Thursday, November 22, 2012

Tricopter build tips: RC Explorer 2.5 for newbies

I recently got back into radio controlled flying after a two decade break. I wanted to fly something in a smaller space than my old nitro-engine trainer, and when I saw a mention of a $100 tricopter build on hack-a-day I started looking into multi-rotors. 

I quickly figured out that the only way you could build a $100 tricopter would be if you were an RC hobbyist with a lot of key parts from another aircraft already. I had the normal assortment of hand tools and electronic tools, but was essentially starting from scratch on the RC front. I ended up spending around $400 on parts plus all the odds and ends you need when you start any new hobby. If you don't have a good soldering iron, heat-gun, and multimeter, add another $100.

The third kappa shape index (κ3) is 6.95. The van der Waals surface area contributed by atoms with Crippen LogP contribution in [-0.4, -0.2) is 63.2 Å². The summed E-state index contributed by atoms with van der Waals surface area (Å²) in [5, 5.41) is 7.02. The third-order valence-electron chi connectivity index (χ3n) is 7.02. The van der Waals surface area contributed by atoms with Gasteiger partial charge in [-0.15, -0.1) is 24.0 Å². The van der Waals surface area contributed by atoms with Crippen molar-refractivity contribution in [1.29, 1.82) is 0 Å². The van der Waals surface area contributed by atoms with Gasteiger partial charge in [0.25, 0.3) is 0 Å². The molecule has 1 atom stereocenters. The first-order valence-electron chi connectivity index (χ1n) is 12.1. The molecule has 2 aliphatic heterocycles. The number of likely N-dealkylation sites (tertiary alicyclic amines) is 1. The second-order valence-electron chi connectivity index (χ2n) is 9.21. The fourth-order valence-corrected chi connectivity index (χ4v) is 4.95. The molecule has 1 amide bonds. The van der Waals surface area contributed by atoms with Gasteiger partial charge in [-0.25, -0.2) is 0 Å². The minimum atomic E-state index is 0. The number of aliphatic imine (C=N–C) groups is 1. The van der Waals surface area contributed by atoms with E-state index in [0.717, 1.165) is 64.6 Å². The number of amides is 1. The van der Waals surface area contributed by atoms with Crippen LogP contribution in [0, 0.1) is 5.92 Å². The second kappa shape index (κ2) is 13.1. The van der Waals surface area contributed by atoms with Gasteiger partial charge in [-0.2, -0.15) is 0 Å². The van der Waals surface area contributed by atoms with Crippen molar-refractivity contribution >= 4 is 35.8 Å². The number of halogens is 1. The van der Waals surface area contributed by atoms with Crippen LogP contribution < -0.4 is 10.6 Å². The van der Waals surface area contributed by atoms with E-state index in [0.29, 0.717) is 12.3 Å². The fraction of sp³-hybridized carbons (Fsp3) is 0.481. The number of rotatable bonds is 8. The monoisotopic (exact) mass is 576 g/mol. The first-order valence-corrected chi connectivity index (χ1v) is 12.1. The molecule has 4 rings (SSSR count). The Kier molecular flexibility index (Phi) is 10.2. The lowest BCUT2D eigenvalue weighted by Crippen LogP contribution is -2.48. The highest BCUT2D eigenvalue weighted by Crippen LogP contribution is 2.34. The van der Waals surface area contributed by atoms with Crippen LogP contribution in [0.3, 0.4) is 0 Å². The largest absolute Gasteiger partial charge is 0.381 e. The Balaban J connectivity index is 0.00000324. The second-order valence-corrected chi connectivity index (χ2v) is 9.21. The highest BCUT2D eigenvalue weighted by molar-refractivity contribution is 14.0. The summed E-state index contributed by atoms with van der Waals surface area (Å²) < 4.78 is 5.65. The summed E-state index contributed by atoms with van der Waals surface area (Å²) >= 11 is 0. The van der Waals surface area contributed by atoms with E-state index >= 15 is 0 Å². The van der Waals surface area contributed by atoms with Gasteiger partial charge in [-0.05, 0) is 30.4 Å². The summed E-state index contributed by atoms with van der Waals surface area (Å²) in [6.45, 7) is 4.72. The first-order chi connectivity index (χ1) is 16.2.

David's: RCExplorer Tricopter 2.5 is a popular design for home-built tris. He's got a very detailed build log at the site, and I followed his suggestions when I could. The overall design is fairly simple, and his pictures and parts list are a boon to a newbie like me. However, David is an experienced builder and pilot, and if you're building one of these for the first time (like me) there are some things you should know.  

Other stuff to buy  

Radio: Get the Turnigy 9x radio. Add a programming interface to it and flash it with ER9x firmware. This requires some fine soldering technique to install the programming interface. If you're not comfortable with that, just use the stock firmware, or buy a drop-in programmer. Word on the street (November, 2012) is a new Turnigy 9xR is about to be released, and it will have better firmware and a programming interface already installed. Watch for it on Hobby King.